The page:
When I was a kid, I remember seeing Army commercials on TV. Anyone could quote the tagline, “Army. Be all you can be.” While that message was everywhere, it didn’t translate into recruits. Their marketing was based on the belief that people would enlist because of the old adage: “it’s the right thing to do.” Then they realized that they were losing top recruits to companies that invested in selling the benefits of their organizations. So the Army worked with a professional ad agency to make the Army sound like the best option for the future. They made the big investment and it paid off. Recruiting skyrocketed! Later, when I was in college, I still saw military recruiters at the career fairs or making appointments with students to teach them that “it’s not just a job, it’s an adventure!”
I went to the business school at the University of Maryland College Park (UMCP), where recruiters from top consulting firms, tech firms, accounting firms and more came to fill their employment needs. Those companies hire professional recruiters because they recognize that without top talent, a company does not have long term strength. Smaller firms also benefited from the large company recruiting efforts, because if a student was not selected by a top accounting firm, they would look to a smaller one.
So, how did I end up with a career in associations? The same way everyone I’ve met did: by happy accident. I worked for a large advertising company right out of college and went back to UMCP’s alumni website to look for new opportunities. I knew I wasn’t meant to be a cold calling sales person and lucky for me, I saw a posting for a marketing job at the National Ready Mixed Concrete Association (NRMCA). I had no idea what that was, but I applied for that job along with jobs at other, bigger firms that I was more interested in. I received a call from NRMCA soon after and, while I was still hoping for a job at a bigger firm, I thought I may as well practice my interview skills. Come to find out, the job sounded great and that night I had an offer letter at the door. I was impressed with the fast response and thus began my career in associations.
Does your company recruit at colleges and universities? Does the association industry have curriculum or undergrad career path that students can select? In the 15 or so years since I started at NRMCA, I have worked at small, medium and large associations. I see the pluses and minuses of each type; the freedom or restrictions, the small or large budgets to layout big ideas and the active or passive volunteers that can support or crush you. Every industry and job has its good and bad, but the quality of employees we recruit are often based on how well we can sell it.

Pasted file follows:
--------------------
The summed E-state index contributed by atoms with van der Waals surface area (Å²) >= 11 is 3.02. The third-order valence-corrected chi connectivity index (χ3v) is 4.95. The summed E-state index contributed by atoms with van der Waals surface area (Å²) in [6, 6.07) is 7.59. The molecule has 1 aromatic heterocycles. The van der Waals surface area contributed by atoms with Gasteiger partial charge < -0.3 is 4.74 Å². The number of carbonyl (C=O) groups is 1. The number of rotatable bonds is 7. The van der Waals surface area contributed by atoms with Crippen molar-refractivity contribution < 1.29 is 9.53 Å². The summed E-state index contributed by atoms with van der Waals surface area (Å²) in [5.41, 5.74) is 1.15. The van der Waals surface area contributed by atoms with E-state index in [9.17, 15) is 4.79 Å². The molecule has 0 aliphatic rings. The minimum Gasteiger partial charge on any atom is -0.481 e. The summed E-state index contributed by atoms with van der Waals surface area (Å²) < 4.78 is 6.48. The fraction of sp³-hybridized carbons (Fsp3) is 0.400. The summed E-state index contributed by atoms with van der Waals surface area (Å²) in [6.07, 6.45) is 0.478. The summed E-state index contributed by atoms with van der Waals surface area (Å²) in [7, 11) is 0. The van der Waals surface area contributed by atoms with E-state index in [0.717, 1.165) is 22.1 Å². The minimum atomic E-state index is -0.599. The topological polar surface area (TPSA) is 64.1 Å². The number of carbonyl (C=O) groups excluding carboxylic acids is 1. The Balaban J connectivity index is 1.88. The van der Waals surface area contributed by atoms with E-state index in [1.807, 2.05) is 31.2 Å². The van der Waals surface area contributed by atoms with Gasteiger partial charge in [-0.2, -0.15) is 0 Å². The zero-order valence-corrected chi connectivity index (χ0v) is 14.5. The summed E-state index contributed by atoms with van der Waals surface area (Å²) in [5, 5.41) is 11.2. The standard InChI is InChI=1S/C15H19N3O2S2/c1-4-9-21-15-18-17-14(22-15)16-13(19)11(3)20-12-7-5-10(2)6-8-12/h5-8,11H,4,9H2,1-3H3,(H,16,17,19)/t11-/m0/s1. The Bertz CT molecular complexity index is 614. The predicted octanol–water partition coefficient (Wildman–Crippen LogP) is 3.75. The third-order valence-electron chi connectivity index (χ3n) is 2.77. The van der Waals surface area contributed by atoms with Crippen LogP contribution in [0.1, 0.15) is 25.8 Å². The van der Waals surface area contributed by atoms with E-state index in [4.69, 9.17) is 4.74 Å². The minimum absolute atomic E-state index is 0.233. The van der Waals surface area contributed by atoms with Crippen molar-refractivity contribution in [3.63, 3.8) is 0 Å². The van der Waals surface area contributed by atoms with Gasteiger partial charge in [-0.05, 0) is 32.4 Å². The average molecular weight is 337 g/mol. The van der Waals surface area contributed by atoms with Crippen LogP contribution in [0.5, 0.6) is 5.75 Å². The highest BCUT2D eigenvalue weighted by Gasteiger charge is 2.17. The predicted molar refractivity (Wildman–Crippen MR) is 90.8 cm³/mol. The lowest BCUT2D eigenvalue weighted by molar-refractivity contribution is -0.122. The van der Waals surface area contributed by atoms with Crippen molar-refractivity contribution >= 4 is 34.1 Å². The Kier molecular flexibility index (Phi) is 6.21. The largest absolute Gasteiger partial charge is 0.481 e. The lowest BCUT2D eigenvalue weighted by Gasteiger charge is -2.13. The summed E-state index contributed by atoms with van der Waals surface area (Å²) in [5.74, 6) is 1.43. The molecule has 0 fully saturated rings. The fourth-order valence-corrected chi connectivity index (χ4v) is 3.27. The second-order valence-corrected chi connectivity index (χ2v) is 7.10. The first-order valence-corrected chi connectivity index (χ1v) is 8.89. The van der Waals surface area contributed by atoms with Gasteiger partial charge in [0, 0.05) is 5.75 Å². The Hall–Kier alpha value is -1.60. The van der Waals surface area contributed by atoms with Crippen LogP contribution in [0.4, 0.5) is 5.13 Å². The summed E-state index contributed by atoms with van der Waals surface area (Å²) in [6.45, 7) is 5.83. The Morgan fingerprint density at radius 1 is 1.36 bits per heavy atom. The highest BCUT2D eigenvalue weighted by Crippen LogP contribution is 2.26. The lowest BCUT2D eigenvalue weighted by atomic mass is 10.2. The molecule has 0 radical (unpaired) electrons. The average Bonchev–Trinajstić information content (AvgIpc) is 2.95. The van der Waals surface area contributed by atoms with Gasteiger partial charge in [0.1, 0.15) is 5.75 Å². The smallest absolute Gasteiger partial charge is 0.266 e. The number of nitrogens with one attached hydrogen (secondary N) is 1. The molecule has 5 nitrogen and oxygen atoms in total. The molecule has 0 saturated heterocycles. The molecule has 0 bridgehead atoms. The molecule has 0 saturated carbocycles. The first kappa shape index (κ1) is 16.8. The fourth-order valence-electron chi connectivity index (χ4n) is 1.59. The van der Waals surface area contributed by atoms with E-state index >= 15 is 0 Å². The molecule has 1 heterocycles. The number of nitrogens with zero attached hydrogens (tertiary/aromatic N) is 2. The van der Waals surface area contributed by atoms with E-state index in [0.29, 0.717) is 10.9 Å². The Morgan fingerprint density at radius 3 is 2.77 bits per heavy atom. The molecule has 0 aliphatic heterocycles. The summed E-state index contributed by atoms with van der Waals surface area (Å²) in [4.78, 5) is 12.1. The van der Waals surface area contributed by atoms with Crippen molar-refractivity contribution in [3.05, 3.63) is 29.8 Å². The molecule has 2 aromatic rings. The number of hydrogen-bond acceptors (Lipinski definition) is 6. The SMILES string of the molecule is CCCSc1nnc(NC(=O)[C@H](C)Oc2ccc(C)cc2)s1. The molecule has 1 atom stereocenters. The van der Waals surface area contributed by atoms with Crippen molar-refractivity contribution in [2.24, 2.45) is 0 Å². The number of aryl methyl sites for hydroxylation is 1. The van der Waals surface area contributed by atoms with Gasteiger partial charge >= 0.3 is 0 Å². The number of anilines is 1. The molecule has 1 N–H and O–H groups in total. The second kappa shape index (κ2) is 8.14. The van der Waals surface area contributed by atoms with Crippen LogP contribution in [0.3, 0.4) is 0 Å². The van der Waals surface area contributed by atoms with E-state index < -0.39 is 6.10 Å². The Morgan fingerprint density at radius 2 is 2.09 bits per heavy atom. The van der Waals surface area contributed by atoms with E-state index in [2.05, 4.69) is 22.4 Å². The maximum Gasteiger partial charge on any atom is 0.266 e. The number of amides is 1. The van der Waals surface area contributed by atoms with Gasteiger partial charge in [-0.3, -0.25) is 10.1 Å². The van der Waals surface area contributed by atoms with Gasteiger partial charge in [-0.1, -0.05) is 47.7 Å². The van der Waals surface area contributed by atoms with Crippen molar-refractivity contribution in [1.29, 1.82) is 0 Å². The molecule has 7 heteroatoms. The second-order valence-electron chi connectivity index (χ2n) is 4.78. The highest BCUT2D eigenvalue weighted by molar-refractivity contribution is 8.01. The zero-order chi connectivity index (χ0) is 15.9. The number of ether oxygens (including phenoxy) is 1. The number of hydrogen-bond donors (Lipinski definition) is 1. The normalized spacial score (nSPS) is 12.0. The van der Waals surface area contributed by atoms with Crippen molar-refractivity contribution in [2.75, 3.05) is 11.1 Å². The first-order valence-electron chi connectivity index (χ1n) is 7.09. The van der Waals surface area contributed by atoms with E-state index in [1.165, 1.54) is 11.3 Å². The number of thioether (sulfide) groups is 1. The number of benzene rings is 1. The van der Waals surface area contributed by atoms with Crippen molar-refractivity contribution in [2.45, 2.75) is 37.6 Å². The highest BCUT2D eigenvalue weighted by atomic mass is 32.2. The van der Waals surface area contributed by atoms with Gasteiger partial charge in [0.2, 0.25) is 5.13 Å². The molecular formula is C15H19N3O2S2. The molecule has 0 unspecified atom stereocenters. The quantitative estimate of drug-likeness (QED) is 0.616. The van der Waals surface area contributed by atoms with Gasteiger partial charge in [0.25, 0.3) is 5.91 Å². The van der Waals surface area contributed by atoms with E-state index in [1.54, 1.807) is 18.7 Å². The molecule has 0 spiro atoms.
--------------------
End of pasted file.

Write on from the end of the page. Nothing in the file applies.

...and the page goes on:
In other markets, a small company in a specific industry can still benefit from large company recruiting efforts. But in the association space, do our large companies recruit? Does the American Society of Association Executives recruit for the industry? We (and by we, I mean I) brought up this very topic at the last ASAE leadership retreat. The group does recognize the need to increase the pool of available talent in the association space. While they are not ready to set up recruiting tables at nearby colleges, they did launch a standalone website Association Career HQ.
As we look toward the future of associations and our ability to grow not just in size, but in quality offerings, I simply ask these questions:
- Does your association sell the real benefits of not just joining as a member, but also as an employee? Can your staff articulate your benefits in six words or less?
- Does your association review your website and social media and compare them to successful corporate models? People often determine whether or not they want to work for a company based on what they gather from its online presence.
- What is your association culture? Do you have a flexible work environment? Does management still perceive someone tethered to a desk as a hard worker versus simply an online shopper? Or, do they judge based on the quality and timeliness of an employee’s work product?
- Lastly, do you agree that the phrase “because we’ve always done it that way” should be eliminated from use in the office?
As we learned from the Army’s example, we can’t sit back and just hope that a sense of duty will convince quality people will join our organizations. We need to invest in showcasing the association industry as a great career path. We need to promote the adventure and possibilities that are available in this industry and be adaptable. It is a tremendous environment filled with the opportunity to make a difference in society, impact a community or rebuild an industry. Often, many associations focus their efforts and dollars on advocating for their industry on Capitol Hill. But remember: marketing the benefits of your organization to potential employees and the public is also critical. After all, no one is going to fight for your rights on the Hill if they don’t know you exist.